Back in 2018, Google was slapped with a hefty €4.3 billion antitrust fine related to how it forced search engine providers in the European Union to pay to feature on the Choice Screen of options (featured in header) when setting up an Android device.
Now, nearly three years years later, Google is finally preparing to comply with a ruling that will stop it from implementing the pay-to-play model and hopefully offer Android users greater freedom in choosing the search engine they want as default.
The company detailed its compliance in a blog post noting that, “We have been in constructive discussions with the European Commission for many years about how to promote even more choice on Android devices, while ensuring that we can continue to invest in, and provide, the Android platform for free for the long term.”
“Following further feedback from the Commission, we are now making some final changes to the Choice Screen including making participation free for eligible search providers. We will also be increasing the number of search providers shown on the screen. These changes will come into effect from September this year on Android devices,” added Oliver Bethell, director of the Competition Legal division at Google.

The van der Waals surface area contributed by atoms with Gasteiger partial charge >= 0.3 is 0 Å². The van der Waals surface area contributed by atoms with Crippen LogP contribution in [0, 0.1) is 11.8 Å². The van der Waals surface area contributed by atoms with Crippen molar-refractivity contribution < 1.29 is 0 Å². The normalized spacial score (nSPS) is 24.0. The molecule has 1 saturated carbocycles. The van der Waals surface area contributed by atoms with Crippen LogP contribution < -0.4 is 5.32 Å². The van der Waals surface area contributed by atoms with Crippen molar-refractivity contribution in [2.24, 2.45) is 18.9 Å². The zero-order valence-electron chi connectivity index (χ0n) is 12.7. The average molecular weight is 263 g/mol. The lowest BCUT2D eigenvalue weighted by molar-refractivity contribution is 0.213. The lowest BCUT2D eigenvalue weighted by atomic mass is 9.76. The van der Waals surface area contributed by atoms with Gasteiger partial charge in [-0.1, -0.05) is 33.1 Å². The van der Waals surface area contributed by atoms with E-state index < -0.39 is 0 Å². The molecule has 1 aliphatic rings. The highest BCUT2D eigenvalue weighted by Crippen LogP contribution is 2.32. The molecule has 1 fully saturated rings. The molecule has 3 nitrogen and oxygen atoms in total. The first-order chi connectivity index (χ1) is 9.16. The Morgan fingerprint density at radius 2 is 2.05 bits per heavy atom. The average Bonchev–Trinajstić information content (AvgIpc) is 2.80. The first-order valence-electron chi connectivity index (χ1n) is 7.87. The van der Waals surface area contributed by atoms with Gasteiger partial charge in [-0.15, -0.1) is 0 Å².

While the company will no longer charge for featuring on the Screen, it will be placing some updated eligibility requirements should a search engine provider wish to be shown. These include supporting local languages, making its search app available in the Play Store, as well as providing all technical assets to Google.
It remains unclear why the changes have taken so long to happen, given that the aforementioned fine occurred three years ago.
Regardless it is an important step forward for search engine providers in the EU, but it remains to be seen if similar changes will be implemented in other parts of the world where Google operates and Android is used.